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US organizations hit by almost half of all ransomware since 2020 | #hacking | #cybersecurity | #infosec | #comptia | #pentest | #ransomware

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Dive Brief:

  • U.S. businesses were targeted by nearly half of all publicly acknowledged ransomware attacks globally between January 2020 and July 2022, according to data collected by NordLocker and published Tuesday in a report. 
  • Of the 5,200 cases recorded on ransomware groups’ sites, U.S. organizations accounted for almost 2,400 incidents. Businesses in California, Texas, Florida and New York suffered the greatest number of ransomware attacks, but Michigan businesses were hit hardest when the rate is adjusted by the number of active businesses in each state.
  • Small- and medium-sized businesses with two to 200 employees suffered the most attacks during the period, accounting for 46%, or 2,300 ransomware attacks total, according to the report.

Dive Insight:

The research underscores the totality of ransomware by highlighting the most affected countries and industries, and the most prolific ransomware groups globally.

The U.S., Canada, United Kingdom, France and Germany top the list as the five countries most affected by ransomware. In the U.S., manufacturing and construction were the industries hit most often.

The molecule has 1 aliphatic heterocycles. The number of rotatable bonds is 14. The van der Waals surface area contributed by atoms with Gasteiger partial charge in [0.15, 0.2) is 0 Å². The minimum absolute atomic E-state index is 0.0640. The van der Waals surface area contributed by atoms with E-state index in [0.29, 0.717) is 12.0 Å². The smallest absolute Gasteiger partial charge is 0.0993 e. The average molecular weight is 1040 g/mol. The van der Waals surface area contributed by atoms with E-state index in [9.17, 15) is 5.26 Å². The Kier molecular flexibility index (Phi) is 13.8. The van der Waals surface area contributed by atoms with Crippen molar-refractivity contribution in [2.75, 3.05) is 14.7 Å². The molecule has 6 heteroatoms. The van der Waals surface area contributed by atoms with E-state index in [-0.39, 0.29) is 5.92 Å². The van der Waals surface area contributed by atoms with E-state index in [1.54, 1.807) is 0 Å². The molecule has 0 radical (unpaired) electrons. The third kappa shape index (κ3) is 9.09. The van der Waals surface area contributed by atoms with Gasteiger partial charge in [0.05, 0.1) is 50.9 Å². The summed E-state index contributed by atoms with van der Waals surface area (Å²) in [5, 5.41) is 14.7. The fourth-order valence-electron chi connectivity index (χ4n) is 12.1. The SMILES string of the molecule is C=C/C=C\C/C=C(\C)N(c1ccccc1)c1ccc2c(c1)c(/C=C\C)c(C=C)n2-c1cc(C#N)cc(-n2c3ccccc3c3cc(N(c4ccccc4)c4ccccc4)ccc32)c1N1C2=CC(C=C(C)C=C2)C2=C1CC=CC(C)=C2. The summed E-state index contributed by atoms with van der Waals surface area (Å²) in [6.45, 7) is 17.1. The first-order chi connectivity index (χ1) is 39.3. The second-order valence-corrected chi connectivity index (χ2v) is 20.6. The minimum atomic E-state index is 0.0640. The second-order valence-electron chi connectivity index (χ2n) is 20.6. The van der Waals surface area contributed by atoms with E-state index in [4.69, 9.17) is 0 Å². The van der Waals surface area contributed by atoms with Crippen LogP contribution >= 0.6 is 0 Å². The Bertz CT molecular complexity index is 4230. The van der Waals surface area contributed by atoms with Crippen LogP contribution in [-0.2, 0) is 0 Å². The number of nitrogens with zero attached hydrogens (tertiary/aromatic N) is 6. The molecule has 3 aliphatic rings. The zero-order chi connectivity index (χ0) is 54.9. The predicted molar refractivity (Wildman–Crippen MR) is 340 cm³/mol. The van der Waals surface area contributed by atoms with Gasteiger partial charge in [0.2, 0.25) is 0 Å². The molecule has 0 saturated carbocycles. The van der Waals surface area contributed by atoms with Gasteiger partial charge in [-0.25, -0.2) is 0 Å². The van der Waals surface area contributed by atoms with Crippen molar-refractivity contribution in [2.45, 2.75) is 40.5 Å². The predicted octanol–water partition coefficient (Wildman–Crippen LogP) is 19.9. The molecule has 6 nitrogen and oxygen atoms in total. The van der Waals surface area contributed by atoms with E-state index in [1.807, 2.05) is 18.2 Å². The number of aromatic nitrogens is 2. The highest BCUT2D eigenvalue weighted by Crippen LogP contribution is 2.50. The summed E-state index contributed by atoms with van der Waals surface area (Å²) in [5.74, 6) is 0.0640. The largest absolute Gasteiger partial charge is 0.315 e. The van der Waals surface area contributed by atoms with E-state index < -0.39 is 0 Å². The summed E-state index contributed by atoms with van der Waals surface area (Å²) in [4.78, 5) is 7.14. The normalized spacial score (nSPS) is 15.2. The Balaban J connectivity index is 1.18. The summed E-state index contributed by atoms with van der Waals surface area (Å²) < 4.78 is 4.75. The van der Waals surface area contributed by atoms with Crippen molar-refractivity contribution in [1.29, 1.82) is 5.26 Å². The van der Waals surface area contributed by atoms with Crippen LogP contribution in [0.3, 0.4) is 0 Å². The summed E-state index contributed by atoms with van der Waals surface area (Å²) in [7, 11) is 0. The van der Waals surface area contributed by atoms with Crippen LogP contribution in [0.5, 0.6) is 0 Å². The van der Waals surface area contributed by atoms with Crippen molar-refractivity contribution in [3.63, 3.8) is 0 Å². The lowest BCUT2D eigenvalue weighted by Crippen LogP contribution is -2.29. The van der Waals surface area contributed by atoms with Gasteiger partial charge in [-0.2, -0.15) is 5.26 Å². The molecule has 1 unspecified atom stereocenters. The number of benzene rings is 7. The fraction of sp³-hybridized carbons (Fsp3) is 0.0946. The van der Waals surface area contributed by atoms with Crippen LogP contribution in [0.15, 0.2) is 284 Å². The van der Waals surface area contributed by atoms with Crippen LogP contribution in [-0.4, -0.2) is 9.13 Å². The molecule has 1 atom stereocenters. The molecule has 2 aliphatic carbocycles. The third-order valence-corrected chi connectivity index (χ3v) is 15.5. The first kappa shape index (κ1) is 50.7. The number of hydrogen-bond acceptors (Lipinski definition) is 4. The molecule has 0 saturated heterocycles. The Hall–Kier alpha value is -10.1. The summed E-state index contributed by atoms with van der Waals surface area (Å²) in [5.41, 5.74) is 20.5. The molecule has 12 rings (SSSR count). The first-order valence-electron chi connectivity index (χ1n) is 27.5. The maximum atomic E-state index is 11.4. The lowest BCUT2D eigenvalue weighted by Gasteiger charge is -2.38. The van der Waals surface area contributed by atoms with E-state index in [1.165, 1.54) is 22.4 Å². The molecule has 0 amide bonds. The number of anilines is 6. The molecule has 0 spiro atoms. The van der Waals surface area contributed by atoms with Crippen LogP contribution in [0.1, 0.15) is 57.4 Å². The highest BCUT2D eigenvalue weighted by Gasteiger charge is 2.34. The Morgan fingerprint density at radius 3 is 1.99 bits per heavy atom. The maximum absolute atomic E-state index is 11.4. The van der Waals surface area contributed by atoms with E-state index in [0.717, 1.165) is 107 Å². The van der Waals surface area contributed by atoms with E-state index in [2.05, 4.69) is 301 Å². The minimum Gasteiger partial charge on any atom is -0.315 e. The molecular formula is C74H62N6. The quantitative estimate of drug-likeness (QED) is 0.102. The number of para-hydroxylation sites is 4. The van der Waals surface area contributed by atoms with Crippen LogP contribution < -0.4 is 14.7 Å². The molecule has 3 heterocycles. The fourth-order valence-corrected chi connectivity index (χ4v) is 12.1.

Ransomware hit manufacturing, construction the hardest

Number of ransomware cases by sector, Jan. 2020 – July 2022

Two ransomware gangs and their affiliates — LockBit and Conti — claimed responsibility for nearly one-third of all attacks. LockBit proved to be the most prolific ransomware group with 855 attacks, or 16% of all cases, followed by Conti with 796 attacks, or 15% of all cases.

LockBit most recently claimed responsibility for the June attack on cybersecurity vendor Entrust.

Conti shut down key pieces of its infrastructure in May after the U.S. State Department offered a $15 million reward for information on the group’s leadership and the FBI described Conti ransomware as “the costliest strain of ransomware ever documented.” The Conti brand might be defunct, but members of the group are reconstituting the organization and might reappear under a new name. 


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National Cyber Security